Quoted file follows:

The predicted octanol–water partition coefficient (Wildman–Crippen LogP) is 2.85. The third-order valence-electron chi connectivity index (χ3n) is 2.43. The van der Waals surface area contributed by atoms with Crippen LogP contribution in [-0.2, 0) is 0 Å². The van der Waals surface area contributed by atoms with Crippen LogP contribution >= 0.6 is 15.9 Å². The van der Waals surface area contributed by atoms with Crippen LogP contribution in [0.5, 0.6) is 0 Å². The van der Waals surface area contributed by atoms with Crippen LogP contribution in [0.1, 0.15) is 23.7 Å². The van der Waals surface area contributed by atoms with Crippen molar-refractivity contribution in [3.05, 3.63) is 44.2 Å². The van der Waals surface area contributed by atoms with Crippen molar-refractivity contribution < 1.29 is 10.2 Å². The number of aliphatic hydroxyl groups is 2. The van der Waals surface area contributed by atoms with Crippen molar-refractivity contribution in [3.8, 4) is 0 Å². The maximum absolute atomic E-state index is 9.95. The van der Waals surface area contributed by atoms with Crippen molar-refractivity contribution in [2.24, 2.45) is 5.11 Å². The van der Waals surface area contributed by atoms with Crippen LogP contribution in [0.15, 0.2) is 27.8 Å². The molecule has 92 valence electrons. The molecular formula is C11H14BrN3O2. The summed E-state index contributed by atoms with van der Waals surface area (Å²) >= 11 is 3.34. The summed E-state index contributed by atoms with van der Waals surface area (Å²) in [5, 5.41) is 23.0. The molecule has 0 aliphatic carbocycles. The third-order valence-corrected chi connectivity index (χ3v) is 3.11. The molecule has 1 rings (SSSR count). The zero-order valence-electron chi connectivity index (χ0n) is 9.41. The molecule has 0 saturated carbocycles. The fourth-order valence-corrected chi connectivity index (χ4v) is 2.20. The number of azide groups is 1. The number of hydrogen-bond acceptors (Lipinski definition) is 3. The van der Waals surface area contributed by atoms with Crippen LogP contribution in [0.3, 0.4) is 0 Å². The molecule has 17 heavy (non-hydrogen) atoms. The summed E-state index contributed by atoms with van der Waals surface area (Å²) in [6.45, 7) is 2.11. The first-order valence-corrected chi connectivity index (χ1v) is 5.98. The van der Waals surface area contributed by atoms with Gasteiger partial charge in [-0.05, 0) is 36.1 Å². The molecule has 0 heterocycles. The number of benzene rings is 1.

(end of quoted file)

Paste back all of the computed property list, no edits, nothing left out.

The predicted octanol–water partition coefficient (Wildman–Crippen LogP) is 2.85. The third-order valence-electron chi connectivity index (χ3n) is 2.43. The van der Waals surface area contributed by atoms with Crippen LogP contribution in [-0.2, 0) is 0 Å². The van der Waals surface area contributed by atoms with Crippen LogP contribution >= 0.6 is 15.9 Å². The van der Waals surface area contributed by atoms with Crippen LogP contribution in [0.5, 0.6) is 0 Å². The van der Waals surface area contributed by atoms with Crippen LogP contribution in [0.1, 0.15) is 23.7 Å². The van der Waals surface area contributed by atoms with Crippen molar-refractivity contribution in [3.05, 3.63) is 44.2 Å². The van der Waals surface area contributed by atoms with Crippen molar-refractivity contribution < 1.29 is 10.2 Å². The number of aliphatic hydroxyl groups is 2. The van der Waals surface area contributed by atoms with Crippen molar-refractivity contribution in [3.8, 4) is 0 Å². The maximum absolute atomic E-state index is 9.95. The van der Waals surface area contributed by atoms with Crippen molar-refractivity contribution in [2.24, 2.45) is 5.11 Å². The van der Waals surface area contributed by atoms with Crippen LogP contribution in [0.15, 0.2) is 27.8 Å². The molecule has 92 valence electrons. The molecular formula is C11H14BrN3O2. The summed E-state index contributed by atoms with van der Waals surface area (Å²) >= 11 is 3.34. The summed E-state index contributed by atoms with van der Waals surface area (Å²) in [5, 5.41) is 23.0. The molecule has 0 aliphatic carbocycles. The third-order valence-corrected chi connectivity index (χ3v) is 3.11. The molecule has 1 rings (SSSR count). The zero-order valence-electron chi connectivity index (χ0n) is 9.41. The molecule has 0 saturated carbocycles. The fourth-order valence-corrected chi connectivity index (χ4v) is 2.20. The number of azide groups is 1. The number of hydrogen-bond acceptors (Lipinski definition) is 3. The van der Waals surface area contributed by atoms with Crippen LogP contribution in [0.3, 0.4) is 0 Å². The molecule has 17 heavy (non-hydrogen) atoms. The summed E-state index contributed by atoms with van der Waals surface area (Å²) in [6.45, 7) is 2.11. The first-order valence-corrected chi connectivity index (χ1v) is 5.98. The van der Waals surface area contributed by atoms with Gasteiger partial charge in [-0.05, 0) is 36.1 Å². The molecule has 0 heterocycles. The number of benzene rings is 1.